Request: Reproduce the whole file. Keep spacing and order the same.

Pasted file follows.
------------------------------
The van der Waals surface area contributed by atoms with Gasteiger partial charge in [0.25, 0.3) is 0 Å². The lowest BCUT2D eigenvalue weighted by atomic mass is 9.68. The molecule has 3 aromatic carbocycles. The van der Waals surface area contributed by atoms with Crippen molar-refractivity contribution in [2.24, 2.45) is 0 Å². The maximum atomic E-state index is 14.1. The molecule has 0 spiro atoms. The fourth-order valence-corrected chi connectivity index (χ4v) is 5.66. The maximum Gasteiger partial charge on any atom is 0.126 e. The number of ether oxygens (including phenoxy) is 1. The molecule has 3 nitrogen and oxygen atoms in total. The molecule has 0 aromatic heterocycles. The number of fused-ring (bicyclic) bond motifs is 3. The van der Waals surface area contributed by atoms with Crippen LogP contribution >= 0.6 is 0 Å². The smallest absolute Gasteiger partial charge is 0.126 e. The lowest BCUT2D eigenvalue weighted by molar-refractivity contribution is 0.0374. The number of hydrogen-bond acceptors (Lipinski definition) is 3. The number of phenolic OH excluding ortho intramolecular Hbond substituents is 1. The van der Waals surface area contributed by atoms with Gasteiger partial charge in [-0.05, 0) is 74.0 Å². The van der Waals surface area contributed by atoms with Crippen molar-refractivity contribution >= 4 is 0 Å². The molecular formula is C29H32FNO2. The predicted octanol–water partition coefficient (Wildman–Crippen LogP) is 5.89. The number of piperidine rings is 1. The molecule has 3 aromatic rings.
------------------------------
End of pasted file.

The van der Waals surface area contributed by atoms with Gasteiger partial charge in [0.25, 0.3) is 0 Å². The lowest BCUT2D eigenvalue weighted by atomic mass is 9.68. The molecule has 3 aromatic carbocycles. The van der Waals surface area contributed by atoms with Crippen molar-refractivity contribution in [2.24, 2.45) is 0 Å². The maximum atomic E-state index is 14.1. The molecule has 0 spiro atoms. The fourth-order valence-corrected chi connectivity index (χ4v) is 5.66. The maximum Gasteiger partial charge on any atom is 0.126 e. The number of ether oxygens (including phenoxy) is 1. The molecule has 3 nitrogen and oxygen atoms in total. The molecule has 0 aromatic heterocycles. The number of fused-ring (bicyclic) bond motifs is 3. The van der Waals surface area contributed by atoms with Crippen LogP contribution >= 0.6 is 0 Å². The smallest absolute Gasteiger partial charge is 0.126 e. The lowest BCUT2D eigenvalue weighted by molar-refractivity contribution is 0.0374. The number of hydrogen-bond acceptors (Lipinski definition) is 3. The number of phenolic OH excluding ortho intramolecular Hbond substituents is 1. The van der Waals surface area contributed by atoms with Gasteiger partial charge in [-0.05, 0) is 74.0 Å². The van der Waals surface area contributed by atoms with Crippen molar-refractivity contribution >= 4 is 0 Å². The molecular formula is C29H32FNO2. The predicted octanol–water partition coefficient (Wildman–Crippen LogP) is 5.89. The number of piperidine rings is 1. The molecule has 3 aromatic rings.